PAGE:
Rebecca Meares, CFP®, AWMA®, & Justin Caudle, CFP®, AWMA®

A carefully planned retirement can be derailed due to an untimely death, a stock market crash, and a variety of other unforeseen events.

While it is impossible to control the market or predict what curveballs life may throw your way, you can prepare for some of the more common retirement risks to put your mind at ease.
Don’t get blindsided! Have a plan in place to combat these five retirement risks and you’ll be on your way to retirement success.

Outliving your money

Thanks to improvements in science, health, and technology, Americans are living longer than ever. According to the Social Security Administration, a man turning 65 today can expect to live until age 84 on average, and a woman until age 86. One in four will live past age 90, and one in 10, past 95.

A longer life could mean a longer retirement. Are you prepared to fund a 30+ year retirement? The reality is that most Americans are not.

What can you do to be sure you won’t outlive your money? Consider extending work, delaying Social Security for a higher payout, or saving more today. The financial implications of underestimating your retirement years could be devastating.

Inflation

Inflation is a hidden enemy that causes your retirement dollars to lose value over time. While not as dramatic as a market crash, inflation can be just as dangerous to your nest egg as it slowly eats away at your purchasing power. Although inflation has been relatively low, even a modest 3% would cause the value of your $1,000,000 portfolio to be cut in half in about 23 years – that means your million-dollar nest egg could only buy what $500,000 could get you today. With retirements lasting longer than ever before, and retirees generally being invested in more conservative portfolios, the exposure to inflation risk in retirement could be monumental.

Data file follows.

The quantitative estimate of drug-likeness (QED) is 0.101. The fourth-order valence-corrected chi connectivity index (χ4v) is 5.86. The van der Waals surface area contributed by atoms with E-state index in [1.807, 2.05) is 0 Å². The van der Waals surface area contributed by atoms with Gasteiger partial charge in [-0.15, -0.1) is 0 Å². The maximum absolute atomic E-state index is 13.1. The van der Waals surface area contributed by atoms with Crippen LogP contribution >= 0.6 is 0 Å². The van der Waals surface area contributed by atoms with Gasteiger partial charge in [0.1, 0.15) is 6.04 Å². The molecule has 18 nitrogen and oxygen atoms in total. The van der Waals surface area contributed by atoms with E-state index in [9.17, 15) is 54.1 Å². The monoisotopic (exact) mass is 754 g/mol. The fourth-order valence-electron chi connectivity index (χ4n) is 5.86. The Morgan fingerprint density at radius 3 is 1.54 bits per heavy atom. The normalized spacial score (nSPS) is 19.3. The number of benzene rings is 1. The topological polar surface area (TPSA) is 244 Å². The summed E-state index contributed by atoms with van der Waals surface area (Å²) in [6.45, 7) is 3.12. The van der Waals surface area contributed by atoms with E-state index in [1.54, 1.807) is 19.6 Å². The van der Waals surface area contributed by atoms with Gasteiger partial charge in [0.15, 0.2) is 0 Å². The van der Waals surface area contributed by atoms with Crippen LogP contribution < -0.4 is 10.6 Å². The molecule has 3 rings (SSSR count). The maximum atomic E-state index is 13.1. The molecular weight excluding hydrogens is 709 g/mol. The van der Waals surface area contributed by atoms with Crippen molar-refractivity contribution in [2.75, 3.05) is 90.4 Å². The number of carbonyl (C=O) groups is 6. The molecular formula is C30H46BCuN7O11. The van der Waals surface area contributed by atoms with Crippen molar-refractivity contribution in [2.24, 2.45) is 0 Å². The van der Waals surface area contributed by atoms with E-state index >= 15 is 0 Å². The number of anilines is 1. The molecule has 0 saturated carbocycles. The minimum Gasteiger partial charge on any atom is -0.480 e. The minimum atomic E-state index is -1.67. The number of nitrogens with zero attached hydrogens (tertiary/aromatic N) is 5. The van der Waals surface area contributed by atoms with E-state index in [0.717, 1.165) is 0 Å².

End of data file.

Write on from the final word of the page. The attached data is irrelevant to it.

So how do you keep up with the rising cost of living? Consider the overall constitution of your portfolio and what kind of investments may help you outpace inflation. Consult your advisor to determine how much you need to allocate to stocks or stock funds. Consider investing in alternative asset classes – like commodities or real estate – that tend to rise along with inflation. Most importantly, start planning today! Find out if your pension is adjusted for inflation, determine if it makes sense to delay Social Security to get a higher benefit, and be aware of your retirement lifestyle and expenses so inflation doesn’t sneak up on you.

Unforeseen Medical Costs

It’s no surprise that healthcare costs are the number one concern of the Baby Boomer generation. According to a recent Vanguard study, a 65-year old female in average health is expected to pay $5,200/year for retirement healthcare. An 85-year old female in average health would pay about $10,100/year. And these costs are increasing at a dramatic rate.
Medicare is a primary component of many retirees’ health plans, yet it can be challenging to navigate the alphabet soup of Medicare plan options. Factors like health status, geography, and income must be considered when choosing a plan that is right for you.

Additionally, when it comes to Medicare, timing is critical – make sure you understand your window to enroll to avoid potentially lifelong penalties.

Also, don’t forget about the possible need for long- term healthcare if you have a chronic illness or require assistance with things like bathing or eating independently. This type of care can set you back hundreds of thousands of dollars.